export_csv = depressive_twint_tweets_df.to_csv(r'depressive_unigram_tweets_final.csv')

More Advanced Preprocessing


Before the data could be used in the model, it was necessary to expand contractions, remove links, hashtags, capitalization, and punctuation. Negations needed to be dealt with. That meant creating a dictionary of negations so that negated words could be effectively handled. Links and URLs needed to be removed along with whitespaces. Additionally, stop words beyond the standard NLTK stop words needed to be removed to make the model more robust. These words included days of the week and their abbreviations, month names, and the word “Twitter,” which surprisingly showed up as a prominently featured word when the word clouds were created. The tweets were then tokenized and PorterStemmer was utilized to stem the tweets.

Let’s take out all of the stuff that isn’t going to help us!

Imports, of course

import pandas as pd
import numpy as np
import matplotlib.pyplot as plt
import seaborn as sns
import itertools
import collections
networkx as nx
import nltk['punkt','stopwords'])
from nltk.corpus import stopwords
stopwords = stopwords.words('english')
from nltk.corpus import stopwords
from nltk import bigrams

import warnings

from vaderSentiment.vaderSentiment import SentimentIntensityAnalyzer
analyzer = SentimentIntensityAnalyzer()%matplotlib inline
%config InlineBackend.figure_format = 'retina'


Read in your new CSV



Turn it into a Pandas dataframe

df2 = pd.read_csv('depressive_unigram_tweets_final.csv')


Now let’s see if there are any null values. Let’s clean it up!



We’ll quickly remove stopwords from the Tweets with


df_new['clean_tweet'] = df_new['tweet'].apply(lambda x: ' '.join([item for item in x.split() if item not in stopwords]))

If you want to, you can analyze the Tweets for VADER sentiment analysis scores!


df_new['vader_score'] = df_new['clean_tweet'].apply(lambda x: analyzer.polarity_scores(x)['compound'])

From there, you can also create labels. For a binary classification model, you may want a binary labelling system. However, be aware of your data! Sentiment scores alone do not indicate depression and it is far too simplistic to assume that a negative score indicates depression. In fact, anhedonia, or loss of pleasure, is an extremely common symptom of depression. Neutral, or flat, Tweets are at least as likely, if not more likely, to be an indicator of depression and should not be ignored.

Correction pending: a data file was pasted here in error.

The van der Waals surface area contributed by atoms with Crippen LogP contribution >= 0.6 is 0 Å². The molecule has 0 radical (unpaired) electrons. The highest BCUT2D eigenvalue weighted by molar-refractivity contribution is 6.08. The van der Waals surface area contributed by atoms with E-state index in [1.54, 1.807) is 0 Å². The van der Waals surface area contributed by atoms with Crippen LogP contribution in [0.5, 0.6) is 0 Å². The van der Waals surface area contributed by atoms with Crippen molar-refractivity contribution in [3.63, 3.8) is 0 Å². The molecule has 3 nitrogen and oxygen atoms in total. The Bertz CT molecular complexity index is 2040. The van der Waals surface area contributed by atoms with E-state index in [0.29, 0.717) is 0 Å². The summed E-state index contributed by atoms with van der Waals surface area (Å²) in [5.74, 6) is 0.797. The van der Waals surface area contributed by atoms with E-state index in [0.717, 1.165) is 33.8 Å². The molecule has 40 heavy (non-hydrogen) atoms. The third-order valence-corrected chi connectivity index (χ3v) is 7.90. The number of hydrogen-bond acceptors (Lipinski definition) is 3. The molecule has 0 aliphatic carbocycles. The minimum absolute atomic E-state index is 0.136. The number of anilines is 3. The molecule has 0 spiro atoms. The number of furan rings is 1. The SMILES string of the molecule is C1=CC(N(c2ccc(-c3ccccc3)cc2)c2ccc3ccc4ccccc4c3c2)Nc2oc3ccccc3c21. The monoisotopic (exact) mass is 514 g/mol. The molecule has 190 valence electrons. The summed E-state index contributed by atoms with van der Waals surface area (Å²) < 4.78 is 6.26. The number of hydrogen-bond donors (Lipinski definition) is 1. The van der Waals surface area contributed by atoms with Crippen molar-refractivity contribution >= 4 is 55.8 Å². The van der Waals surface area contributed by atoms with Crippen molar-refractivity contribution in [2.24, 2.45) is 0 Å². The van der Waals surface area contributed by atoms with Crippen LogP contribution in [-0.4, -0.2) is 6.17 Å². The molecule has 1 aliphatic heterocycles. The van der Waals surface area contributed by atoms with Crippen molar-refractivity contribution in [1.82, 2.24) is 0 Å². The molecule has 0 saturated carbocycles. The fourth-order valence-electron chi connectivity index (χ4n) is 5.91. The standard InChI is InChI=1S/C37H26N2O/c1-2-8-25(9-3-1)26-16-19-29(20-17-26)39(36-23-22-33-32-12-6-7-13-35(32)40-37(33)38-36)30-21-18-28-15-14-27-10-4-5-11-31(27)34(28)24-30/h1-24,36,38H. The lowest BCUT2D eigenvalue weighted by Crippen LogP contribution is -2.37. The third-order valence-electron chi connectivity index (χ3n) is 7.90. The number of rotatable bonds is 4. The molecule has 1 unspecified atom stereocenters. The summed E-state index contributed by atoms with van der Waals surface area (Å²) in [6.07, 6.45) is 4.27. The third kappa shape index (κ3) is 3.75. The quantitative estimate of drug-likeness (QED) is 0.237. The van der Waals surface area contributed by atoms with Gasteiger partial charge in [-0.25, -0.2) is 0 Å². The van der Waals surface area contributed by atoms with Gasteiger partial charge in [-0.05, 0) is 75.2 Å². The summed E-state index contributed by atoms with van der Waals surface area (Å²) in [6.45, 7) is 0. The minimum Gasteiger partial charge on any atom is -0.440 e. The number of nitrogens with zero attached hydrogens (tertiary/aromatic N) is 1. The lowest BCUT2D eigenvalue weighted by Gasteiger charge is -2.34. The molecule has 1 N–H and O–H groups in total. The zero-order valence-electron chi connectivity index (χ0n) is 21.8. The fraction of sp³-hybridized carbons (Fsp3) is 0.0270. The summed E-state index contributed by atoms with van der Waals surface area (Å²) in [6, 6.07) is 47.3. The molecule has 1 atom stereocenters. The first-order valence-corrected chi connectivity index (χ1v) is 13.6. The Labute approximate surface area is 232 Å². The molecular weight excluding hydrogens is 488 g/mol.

For the purposes of experimentation, you may want to set a sentiment analysis label like this. Feel free to play around with it!


positive_num = len(df_new[df_new['vader_score'] >=0.05]) negative_num = len(df_new[df_new['vader_score']<0.05])
df_new['vader_sentiment_label']= df_new['vader_score'].map(lambda x:int(1) if x>=0.05 else int(0))

If you need to, drop what you don’t need


df_new = df_new[['Unnamed: 0', 'vader_sentiment_label', 'vader_score', 'clean_tweet']]


Go ahead and save a csv!



Let’s keep playing!

df_new['text'] = df_new['clean_tweet']


We can remove URLs


def remove_url(txt):
return " ".join(re.sub("([^0-9A-Za-z \t])|(\w+:\/\/\S+)", "", txt).split())
all_tweets_no_urls = [remove_url(tweet) for tweet in df_new['text']]


Now let’s make everything lowercase and split the Tweets.

#lower_case = [word.lower() for word in df_new['text']]

sentences = df_new['text']
words_in_tweet = [tweet.lower().split() for tweet in all_tweets_no_urls]


Data cleaning done manually


It’s not fun and it’s not pretty, but manual cleaning was critical. It took hours, but getting rid of references to things like tropical depressions and economic depressions improved the model. Removing Tweets that were movie titles improved the model (you can see “Suicide Squad” in the bigrams below). Removing quoted news headlines that included the search terms improved the model. It felt like it took an eternity to do, but this step made an enormous difference in the robustness of the model.